The concept of wearable technology has been around for some years, but it’s never been more fashionable or more effective than the current incarnation of high-tech fashion. While we’re all familiar with the newest wave of Smart Watches and heart rate monitors or pedometers that connect to your Smartphone, the newest wearable tech makes it stylish and so easy to incorporate into materials that everyone from the military to top designers are getting in on this latest trend. From fabric that incorporates sensors woven into fibers to fitness trackers encased in designer jewelry, wearable technology has never been so desirable or accessible.
In fact, many of the top design schools like Cornell’s Institute of Fashion and Fiber Innovation and the Design Institute of Technology offer sought after courses on wearable tech and their students have created runway worthy pieces that range from heat sensing, colour changing fashion to a line of maternity wear that wirelessly monitors the mom-to-be’s health. Cornell design student Blake Uretsky has fashioned a collection of skirts, shirts, dresses, and pants that incorporate conductive silver fibers into the fabric. These fibers are responsible for sending up-to-date info to a Smartphone program that can instantly check vitals and receive alerts about the mothers activity levels, elevated stress, and any other dangers based on body temperature, blood pressure and respiration levels. The innovate, award-winning line of maternity wear is also easily adapted for every stage of pregnancy so expectant mothers wouldn’t need to keep buying new clothing throughout their terms.
Top designers have been quick in recent years to jump on the technology bandwagon with brands like Polo, Guess, Guicci, and Swarovski debuting highly stylish versions of high-tech fashion. Shunning its preppy style for something more sporty, Polo by Ralph Lauren has developed the Polo Tech Shirt that it’s currently testing on the pro tennis circuit. This high-tech shirt incorporates sensors woven into the nylon and tracks everything from the wearer’s breathing patterns to heart rate. Meanwhile iconic crystal jeweler Swarovski has been working with fitness tracker Misfit to create a line of bracelets and necklaces that keep track of your heart rate, sleep cycles, and fitness habits in incredible style while linking wirelessly to your Smart Phone.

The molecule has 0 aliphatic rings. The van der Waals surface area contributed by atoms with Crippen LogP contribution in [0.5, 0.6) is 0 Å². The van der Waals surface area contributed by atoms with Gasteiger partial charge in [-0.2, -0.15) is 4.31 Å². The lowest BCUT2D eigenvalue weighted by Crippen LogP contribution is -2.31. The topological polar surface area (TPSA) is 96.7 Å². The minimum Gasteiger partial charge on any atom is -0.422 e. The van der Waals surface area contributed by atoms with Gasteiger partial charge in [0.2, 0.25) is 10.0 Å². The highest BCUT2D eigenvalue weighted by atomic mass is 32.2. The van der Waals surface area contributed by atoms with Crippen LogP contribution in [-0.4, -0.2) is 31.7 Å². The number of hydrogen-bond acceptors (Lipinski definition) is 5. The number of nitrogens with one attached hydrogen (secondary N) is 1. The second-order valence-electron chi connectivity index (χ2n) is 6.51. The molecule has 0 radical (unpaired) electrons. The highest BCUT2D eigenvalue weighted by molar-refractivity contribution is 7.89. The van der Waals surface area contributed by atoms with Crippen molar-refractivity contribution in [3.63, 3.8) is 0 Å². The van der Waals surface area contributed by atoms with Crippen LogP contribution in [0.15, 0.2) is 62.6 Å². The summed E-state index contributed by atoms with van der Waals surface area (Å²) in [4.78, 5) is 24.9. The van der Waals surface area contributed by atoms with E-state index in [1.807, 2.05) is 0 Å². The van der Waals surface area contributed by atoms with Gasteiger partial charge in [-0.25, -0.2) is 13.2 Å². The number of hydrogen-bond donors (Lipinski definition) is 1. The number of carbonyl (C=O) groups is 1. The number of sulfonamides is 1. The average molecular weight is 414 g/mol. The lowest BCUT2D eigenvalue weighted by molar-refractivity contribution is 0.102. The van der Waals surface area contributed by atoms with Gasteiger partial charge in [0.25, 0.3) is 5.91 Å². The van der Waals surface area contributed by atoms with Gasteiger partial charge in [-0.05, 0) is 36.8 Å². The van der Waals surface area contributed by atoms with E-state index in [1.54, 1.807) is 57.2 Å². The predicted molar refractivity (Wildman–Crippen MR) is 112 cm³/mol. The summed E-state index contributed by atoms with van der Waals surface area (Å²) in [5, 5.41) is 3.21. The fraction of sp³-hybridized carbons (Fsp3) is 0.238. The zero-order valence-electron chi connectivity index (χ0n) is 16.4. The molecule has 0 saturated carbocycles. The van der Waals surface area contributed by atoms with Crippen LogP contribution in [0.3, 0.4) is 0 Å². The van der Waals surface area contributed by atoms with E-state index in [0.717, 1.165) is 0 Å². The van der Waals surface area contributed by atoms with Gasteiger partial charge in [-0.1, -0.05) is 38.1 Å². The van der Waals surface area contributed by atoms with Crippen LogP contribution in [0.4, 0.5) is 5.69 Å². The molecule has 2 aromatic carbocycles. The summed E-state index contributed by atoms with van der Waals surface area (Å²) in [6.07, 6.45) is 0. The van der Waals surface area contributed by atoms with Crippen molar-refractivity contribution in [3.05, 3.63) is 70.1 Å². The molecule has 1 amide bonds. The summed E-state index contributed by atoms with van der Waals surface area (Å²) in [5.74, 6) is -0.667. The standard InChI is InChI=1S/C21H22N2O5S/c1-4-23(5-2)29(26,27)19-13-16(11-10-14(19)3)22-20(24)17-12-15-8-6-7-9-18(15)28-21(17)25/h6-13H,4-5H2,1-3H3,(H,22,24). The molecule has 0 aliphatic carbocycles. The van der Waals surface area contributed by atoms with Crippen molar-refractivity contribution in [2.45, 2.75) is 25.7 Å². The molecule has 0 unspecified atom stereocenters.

While wearable fabrics are becoming more common on the runway and on the street it’s also become a highly invaluable tool to various military, police, and fire departments around the world. Transmitting real-time information that relates troops health, position, and even stress levels can be extremely useful and today’s versatile fabrics allow for a variety of uses that can camouflage, track, and protect with greater ability. Troops exact positions can be relayed through GPS, a firefighter’s respiration can be monitored, and a police officer’s stress levels can be kept track of, all without the need for extra, bulky equipment.
While many of us are still waiting for the pair of pants that will automatically let itself out after a big dinner it may be that high-tech fabrics, clothing and wearable technology in general will make us so aware of our habits that we won’t even get to that point. Imagine receiving a notification on your crystal Swarovski bracelet that lets you know that while you’ve been eating your stylish Polo shirt has notified the program that you’re short of breath and perspiring.